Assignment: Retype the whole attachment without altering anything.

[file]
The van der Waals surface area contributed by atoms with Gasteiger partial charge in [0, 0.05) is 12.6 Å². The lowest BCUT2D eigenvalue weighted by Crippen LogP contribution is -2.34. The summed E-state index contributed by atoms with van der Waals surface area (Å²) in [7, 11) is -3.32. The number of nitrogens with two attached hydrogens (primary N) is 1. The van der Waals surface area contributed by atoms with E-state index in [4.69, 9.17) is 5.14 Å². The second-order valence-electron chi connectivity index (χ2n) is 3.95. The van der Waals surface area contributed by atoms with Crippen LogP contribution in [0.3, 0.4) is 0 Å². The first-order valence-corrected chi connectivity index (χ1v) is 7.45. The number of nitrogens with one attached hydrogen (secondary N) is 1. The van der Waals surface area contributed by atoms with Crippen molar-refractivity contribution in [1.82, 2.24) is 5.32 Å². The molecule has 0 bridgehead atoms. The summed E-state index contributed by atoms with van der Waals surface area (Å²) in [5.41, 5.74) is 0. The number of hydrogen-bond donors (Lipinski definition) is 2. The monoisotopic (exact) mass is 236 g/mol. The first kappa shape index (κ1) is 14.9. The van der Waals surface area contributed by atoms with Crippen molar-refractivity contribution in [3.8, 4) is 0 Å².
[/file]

The van der Waals surface area contributed by atoms with Gasteiger partial charge in [0, 0.05) is 12.6 Å². The lowest BCUT2D eigenvalue weighted by Crippen LogP contribution is -2.34. The summed E-state index contributed by atoms with van der Waals surface area (Å²) in [7, 11) is -3.32. The number of nitrogens with two attached hydrogens (primary N) is 1. The van der Waals surface area contributed by atoms with E-state index in [4.69, 9.17) is 5.14 Å². The second-order valence-electron chi connectivity index (χ2n) is 3.95. The van der Waals surface area contributed by atoms with Crippen LogP contribution in [0.3, 0.4) is 0 Å². The first-order valence-corrected chi connectivity index (χ1v) is 7.45. The number of nitrogens with one attached hydrogen (secondary N) is 1. The van der Waals surface area contributed by atoms with Crippen molar-refractivity contribution in [1.82, 2.24) is 5.32 Å². The molecule has 0 bridgehead atoms. The summed E-state index contributed by atoms with van der Waals surface area (Å²) in [5.41, 5.74) is 0. The number of hydrogen-bond donors (Lipinski definition) is 2. The monoisotopic (exact) mass is 236 g/mol. The first kappa shape index (κ1) is 14.9. The van der Waals surface area contributed by atoms with Crippen molar-refractivity contribution in [3.8, 4) is 0 Å².